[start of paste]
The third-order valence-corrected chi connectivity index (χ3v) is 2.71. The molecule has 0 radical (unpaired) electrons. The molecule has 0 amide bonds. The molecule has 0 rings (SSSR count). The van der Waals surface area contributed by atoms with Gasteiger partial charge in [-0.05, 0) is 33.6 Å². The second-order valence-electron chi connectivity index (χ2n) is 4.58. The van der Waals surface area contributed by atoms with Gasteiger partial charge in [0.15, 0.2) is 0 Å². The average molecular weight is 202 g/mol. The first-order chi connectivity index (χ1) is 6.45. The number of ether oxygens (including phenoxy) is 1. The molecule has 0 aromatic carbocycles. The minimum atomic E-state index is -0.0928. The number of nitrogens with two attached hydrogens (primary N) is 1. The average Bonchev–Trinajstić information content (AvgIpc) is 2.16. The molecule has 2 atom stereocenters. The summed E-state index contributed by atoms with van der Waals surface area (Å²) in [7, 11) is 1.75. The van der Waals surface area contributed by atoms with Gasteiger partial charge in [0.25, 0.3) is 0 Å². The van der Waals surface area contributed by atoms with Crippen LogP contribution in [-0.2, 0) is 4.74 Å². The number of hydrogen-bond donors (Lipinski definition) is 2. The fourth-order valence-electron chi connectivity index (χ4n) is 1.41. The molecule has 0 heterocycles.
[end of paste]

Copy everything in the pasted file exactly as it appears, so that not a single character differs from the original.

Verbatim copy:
The third-order valence-corrected chi connectivity index (χ3v) is 2.71. The molecule has 0 radical (unpaired) electrons. The molecule has 0 amide bonds. The molecule has 0 rings (SSSR count). The van der Waals surface area contributed by atoms with Gasteiger partial charge in [-0.05, 0) is 33.6 Å². The second-order valence-electron chi connectivity index (χ2n) is 4.58. The van der Waals surface area contributed by atoms with Gasteiger partial charge in [0.15, 0.2) is 0 Å². The average molecular weight is 202 g/mol. The first-order chi connectivity index (χ1) is 6.45. The number of ether oxygens (including phenoxy) is 1. The molecule has 0 aromatic carbocycles. The minimum atomic E-state index is -0.0928. The number of nitrogens with two attached hydrogens (primary N) is 1. The average Bonchev–Trinajstić information content (AvgIpc) is 2.16. The molecule has 2 atom stereocenters. The summed E-state index contributed by atoms with van der Waals surface area (Å²) in [7, 11) is 1.75. The van der Waals surface area contributed by atoms with Gasteiger partial charge in [0.25, 0.3) is 0 Å². The van der Waals surface area contributed by atoms with Crippen LogP contribution in [-0.2, 0) is 4.74 Å². The number of hydrogen-bond donors (Lipinski definition) is 2. The fourth-order valence-electron chi connectivity index (χ4n) is 1.41. The molecule has 0 heterocycles.